Genomics pioneer joins EECS

By Sarah Yang, Public Affairs


Bioinformatics specialist Gene Myers is joining the Berkeley faculty
William K. Geiger photo

30 October 2002 | More than two years after the landmark sequencing of the human genome, the computer whiz behind the algorithms used to decipher millions of pieces of the genetic material is coming to Berkeley.

Gene Myers, former vice president of Informatics Research at Celera Genomics in Rockville, Md., has been appointed a professor in the Department of Electrical Engineering & Computer Sciences, effective Jan. 1. As part of his work in computational biology, he will work closely with researchers at the campus’s Department of Molecular & Cell Biology, Lawrence Berkeley National Laboratory, and the Department of Energy’s Joint Genome Institute.

It’s a return to academia for Myers, who taught at the University of Arizona in Tucson for 17 years before the race to sequence the human genome inspired him to pack up for Celera in 1998. He will play an active role in Berkeley’s Center for Integrative Genomics, which brings together researchers interested in molecular evolution, biodiversity, and genomics, with a heavy emphasis on computation.

“Right now, seven different animal genomes have been sequenced and assembled, but that number is likely to shoot up to 50 to 100 in the next five years,” says Michael Levine, professor of molecular and cell biology and director of the center. “We’ll be mining a treasure trove of data, and we need to have a way to compare these genomes in order to understand the mechanisms of evolutionary change and innovation, to essentially understand the diversity of life on earth.”

Clever and insightful
In 1981, after earning his Ph.D. in computer science at the University of Colorado, Myers joined the faculty of the University of Arizona. While there he worked with Jim Weber, a geneticist at the Marshfield Clinic in Wisconsin, on a radical concept: sequencing the human genome by mathematically chopping the entire genome into random bits, sequencing those pieces, then reassembling them in correct order.

The technique, called “whole genome shotgun sequencing,” had been used successfully to sequence and assemble the genome of microbes, most notably the Haemophilus influenza bacteria in 1995. But skeptics rejected the idea that the technique could be used for animal genomes, which have far more repeating structures than microbial genomes. With so many bits and pieces that look alike, conventional wisdom held, a computer couldn’t possibly reassemble them in exactly the right order.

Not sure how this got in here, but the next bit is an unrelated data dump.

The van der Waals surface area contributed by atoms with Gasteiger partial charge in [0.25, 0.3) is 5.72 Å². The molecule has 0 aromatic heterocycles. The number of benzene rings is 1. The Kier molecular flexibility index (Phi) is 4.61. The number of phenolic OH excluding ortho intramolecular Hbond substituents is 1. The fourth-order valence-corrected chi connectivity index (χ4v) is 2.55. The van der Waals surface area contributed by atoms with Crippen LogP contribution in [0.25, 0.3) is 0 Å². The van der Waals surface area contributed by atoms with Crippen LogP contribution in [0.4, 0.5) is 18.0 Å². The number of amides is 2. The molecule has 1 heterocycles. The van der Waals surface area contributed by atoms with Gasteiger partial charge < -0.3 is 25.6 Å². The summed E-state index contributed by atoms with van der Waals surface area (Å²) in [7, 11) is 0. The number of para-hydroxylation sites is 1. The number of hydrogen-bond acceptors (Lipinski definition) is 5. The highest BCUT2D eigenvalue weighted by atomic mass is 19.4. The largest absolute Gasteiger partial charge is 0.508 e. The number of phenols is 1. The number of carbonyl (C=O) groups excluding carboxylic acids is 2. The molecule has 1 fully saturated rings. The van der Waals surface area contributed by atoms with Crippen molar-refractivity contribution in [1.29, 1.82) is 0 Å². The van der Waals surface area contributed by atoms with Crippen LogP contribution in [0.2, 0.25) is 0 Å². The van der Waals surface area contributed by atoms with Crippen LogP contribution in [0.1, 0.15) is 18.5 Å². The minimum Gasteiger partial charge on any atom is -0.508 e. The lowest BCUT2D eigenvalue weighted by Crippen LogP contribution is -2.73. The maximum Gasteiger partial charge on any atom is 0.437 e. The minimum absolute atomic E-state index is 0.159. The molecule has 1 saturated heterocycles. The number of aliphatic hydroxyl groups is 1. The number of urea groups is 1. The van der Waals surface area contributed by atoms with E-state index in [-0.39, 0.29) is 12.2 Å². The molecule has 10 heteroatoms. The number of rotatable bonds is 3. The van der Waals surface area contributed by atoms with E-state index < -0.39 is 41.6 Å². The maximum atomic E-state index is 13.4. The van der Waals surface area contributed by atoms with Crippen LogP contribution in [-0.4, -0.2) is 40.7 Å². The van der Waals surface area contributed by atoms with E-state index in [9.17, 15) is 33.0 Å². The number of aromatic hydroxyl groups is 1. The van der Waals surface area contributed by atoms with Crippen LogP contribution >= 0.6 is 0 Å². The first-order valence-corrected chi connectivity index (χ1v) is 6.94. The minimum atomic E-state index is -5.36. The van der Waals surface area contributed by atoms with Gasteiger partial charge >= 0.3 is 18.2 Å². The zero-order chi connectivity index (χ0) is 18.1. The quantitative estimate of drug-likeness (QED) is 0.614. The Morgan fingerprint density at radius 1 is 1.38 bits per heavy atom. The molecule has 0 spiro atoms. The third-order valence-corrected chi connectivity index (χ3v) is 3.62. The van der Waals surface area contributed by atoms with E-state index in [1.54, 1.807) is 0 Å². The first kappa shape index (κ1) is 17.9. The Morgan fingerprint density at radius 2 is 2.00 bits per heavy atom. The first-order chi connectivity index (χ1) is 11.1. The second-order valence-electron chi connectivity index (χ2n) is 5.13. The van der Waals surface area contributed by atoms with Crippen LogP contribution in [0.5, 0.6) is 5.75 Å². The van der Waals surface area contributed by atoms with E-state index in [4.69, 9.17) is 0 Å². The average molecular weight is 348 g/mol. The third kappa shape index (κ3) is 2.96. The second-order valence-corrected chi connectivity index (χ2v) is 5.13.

Scientists in the publicly funded Human Genome Project were instead using a divide-and-conquer approach by taking medium-size chunks of the genome and sequencing those sections one at a time. “It was a tedious method that involved many more steps and was much more expensive,” says Richard Karp, University Professor at Berkeley and a leader in modern theoretical computer science. “Myers was clever and insightful enough to develop a computer algorithm that resolved the concerns people had about using shotgun sequencing for mammalian genomes. He was so confident this would work that he took the plunge and joined Celera. It was a gutsy move.”

It was at Celera that Myers had free rein to test-run his algorithms.

The first key, Myers explains, was to modify the traditional shotgun protocol to deliver the genome bits in pairs separated by known distances of 2,000, 10,000, and 50,000 letters. The second key was to design algorithms that identified the non-repeating parts of the genome that are easy to reconstruct and then link those parts to pairs that bookend a repeat sequence. This self-checking system was built into the algorithm so the probability of reassembling any piece incorrectly was virtually zero.

“They all said we were nuts, but nobody could give me a logical reason why it wouldn’t work,” says Myers. “That’s when I knew we had a winner.”

Less than a year after joining Celera, Myers and a team of 10 researchers — including Gerald Rubin, professor of molecular and cell biology at Berkeley — proved that this refined version of shotgun sequencing worked. In 11 months they wrote 500,000 lines of code to sequence the genome of the Drosophila fruit fly. The research was dubbed “Best Paper of the Year” in 2000 by “Science” magazine.

With the sequencing of the human genome complete, Myers is now preparing himself for new frontiers in bioinformatics. “We’ve decoded the human genome,” he says. “Now I want to decode the cell.”


Home | Search | Archive | About | Contact | More News

Copyright 2002, The Regents of the University of California.
Produced and maintained by the Office of Public Affairs at UC Berkeley.

Comments? E-mail